- Old friends are best. John Selden
Whale watching that is managed responsibly has important educational, environmental, scientific and other socioeconomic benefits. Local guides trained as naturalists expand scientific and local knowledge. Scientific programs of several research organizations have flourished because of relationships with their local whale-watch operations. Also, data collection onboard whale watching platforms has been instrumental in scientists' efforts to learn more about whales’ life cycles and behavior, and have underpinned the establishment of marine protected areas and sanctuaries that benefit people, whales and the environment.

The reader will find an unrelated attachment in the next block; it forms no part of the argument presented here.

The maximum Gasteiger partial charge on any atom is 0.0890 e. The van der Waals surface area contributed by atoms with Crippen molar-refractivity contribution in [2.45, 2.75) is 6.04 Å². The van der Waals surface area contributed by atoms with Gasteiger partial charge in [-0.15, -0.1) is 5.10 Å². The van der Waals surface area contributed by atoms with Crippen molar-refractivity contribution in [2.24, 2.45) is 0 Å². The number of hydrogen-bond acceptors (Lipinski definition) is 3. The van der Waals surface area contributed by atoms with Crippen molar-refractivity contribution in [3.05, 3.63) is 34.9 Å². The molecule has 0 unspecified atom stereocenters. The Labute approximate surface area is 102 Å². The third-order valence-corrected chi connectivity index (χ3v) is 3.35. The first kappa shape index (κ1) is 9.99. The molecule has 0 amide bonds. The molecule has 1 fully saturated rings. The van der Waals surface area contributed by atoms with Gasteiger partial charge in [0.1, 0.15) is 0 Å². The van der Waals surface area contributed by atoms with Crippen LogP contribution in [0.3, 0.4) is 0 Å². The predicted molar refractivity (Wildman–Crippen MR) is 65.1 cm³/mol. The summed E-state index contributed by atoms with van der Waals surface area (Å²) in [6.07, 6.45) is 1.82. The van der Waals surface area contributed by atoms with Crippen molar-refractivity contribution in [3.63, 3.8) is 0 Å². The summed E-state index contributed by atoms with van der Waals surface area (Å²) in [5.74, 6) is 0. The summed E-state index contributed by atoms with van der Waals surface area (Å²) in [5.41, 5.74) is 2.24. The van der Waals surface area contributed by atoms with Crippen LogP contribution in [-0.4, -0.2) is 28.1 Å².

Not only does the industry support local businesses and bring much needed income into coastal communities, but the close-up, live encounters help foster an appreciation for whales and the precious environment in which they live. This is particularly important in whaling countries where whale watching provides a viable alternative to hunting whales and dolphins and allows local communities to see these animals in a different light.